Posted by Lou Volpe, CPA
This is a common thought running through the minds of many controllers of not-for-profit entities, especially during times when fundraising events are being held. These fundraising events are used to raise funds that support the organization and their programs and may make up a majority of the organization’s revenue stream. Revenue from these events may include donations, tickets sales, auctions, concessions, and registration for walks. Although more and more people are using debit and credit cards, cash still remains a popular form of payment, especially at walks.
In order to ensure that the cash at these events is handled properly, the organization should develop a specific set of cash receipt procedures for fundraising events. These procedures should be disbursed to not only employees of the organization who are involved in the cash collection process at these events, but also to any volunteers that may be assisting. Also, a copy of these procedures should be kept in the cash collection box or bag to serve as a reminder.
Procedures that will help to mitigate the risk of improper handling of cash for the majority of fundraising events include the following:
- Utilize a log to document which employees and/or volunteers were in charge of a cash box or cash bag.
- Keep a standard amount of start-up currency in each cash box or bag.
- Require the employee and/or volunteer to sign the log indicating his/her agreement with the start-up amount when checking out the cash.
- Do not allow commingling of personal money with donations.
- Never utilize cash collections for last-minute purchases the day of the event.
- Refrain from making change unless a patron has made a purchase/donation.
- Each event’s collections should be documented via standardized forms. The forms should be remitted to the organization’s Finance Office, along with the physical cash collections, immediately following the event.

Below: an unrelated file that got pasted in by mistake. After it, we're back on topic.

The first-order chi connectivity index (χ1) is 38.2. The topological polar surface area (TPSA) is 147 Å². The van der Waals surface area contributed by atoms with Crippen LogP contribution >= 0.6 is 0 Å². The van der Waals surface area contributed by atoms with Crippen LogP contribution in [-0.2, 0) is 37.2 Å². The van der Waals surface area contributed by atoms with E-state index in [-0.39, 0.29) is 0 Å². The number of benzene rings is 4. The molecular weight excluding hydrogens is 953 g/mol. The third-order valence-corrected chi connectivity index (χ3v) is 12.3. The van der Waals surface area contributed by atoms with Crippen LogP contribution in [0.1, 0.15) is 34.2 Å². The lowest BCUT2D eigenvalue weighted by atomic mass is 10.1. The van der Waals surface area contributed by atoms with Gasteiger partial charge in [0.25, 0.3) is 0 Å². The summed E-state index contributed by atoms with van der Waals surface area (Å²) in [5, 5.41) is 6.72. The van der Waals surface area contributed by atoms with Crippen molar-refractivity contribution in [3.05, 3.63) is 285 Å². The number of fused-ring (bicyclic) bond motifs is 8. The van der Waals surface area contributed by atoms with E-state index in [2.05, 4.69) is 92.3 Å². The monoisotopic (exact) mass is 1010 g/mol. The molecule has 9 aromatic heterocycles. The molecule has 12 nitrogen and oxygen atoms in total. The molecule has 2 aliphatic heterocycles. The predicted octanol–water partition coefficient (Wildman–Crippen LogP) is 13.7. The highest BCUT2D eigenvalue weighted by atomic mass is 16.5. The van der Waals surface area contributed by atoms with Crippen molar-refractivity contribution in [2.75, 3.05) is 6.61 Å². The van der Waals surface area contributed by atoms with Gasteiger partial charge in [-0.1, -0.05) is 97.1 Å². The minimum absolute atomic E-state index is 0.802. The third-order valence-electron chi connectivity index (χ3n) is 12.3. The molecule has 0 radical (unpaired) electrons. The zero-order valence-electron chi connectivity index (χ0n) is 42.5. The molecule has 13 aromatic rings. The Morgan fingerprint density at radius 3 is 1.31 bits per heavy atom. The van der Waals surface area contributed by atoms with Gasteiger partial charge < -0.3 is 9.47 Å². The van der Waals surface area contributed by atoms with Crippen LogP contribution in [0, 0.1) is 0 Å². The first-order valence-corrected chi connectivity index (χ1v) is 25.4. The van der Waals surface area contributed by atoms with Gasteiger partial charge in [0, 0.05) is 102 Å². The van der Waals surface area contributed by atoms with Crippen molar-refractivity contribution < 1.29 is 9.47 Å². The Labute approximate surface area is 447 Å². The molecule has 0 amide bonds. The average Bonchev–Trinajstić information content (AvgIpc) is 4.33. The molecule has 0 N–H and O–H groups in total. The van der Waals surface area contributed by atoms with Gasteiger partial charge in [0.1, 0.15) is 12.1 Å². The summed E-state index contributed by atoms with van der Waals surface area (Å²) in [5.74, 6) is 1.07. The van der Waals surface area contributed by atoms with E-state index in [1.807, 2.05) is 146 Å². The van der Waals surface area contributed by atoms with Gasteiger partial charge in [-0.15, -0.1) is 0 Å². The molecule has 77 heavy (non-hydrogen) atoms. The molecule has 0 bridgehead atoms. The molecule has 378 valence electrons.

- Accept checks made out to the organization only. Immediately endorse the checks with a restrictive endorsement payable to the organization.
- There should never be fewer than two people in the same room or vehicle when the cash is either being counted or transported.
- Two employees or volunteers should independently count the cash immediately after the event. The two cash counts should be compared to make sure the collections are counted properly.
- Utilize lockable bank bags to secure cash bag and collections.
- Consider tracking the average cash receipts per individual per event and investigate anything not meeting your expectation based on the average receipts per event.
Procedures for concession-type events:
- Consider reconciling inventory to cash receipts.
Procedures for events with ticket income:
- Use pre-numbered tickets.
- Document all volunteers who were issued tickets and which numbers.
- Reconcile tickets sold to cash received.
Procedures for events taking place over several days:
- Collect funds daily and deposit to Finance Office.
Additional procedures would also include having the Executive Director, Controller, or Director of Events present at all events and having them transport the cash to and from these fundraising events. As noted above, during the transportation of the cash, there should be no fewer than two individuals in the vehicle and the cash should never be left unattended. When not in use, the cash should be safeguarded and maintained in a safe located at the organization. Limiting the number of volunteers who have access to the cash box or bag during the events will also to mitigate the risk of mishandling the cash. During the events, the majority of cash handling should be done by the employees of the organization.
By implementing these cash receipt controls, the organization will help to establish a safe and appropriate method for the handling of cash at fundraising events.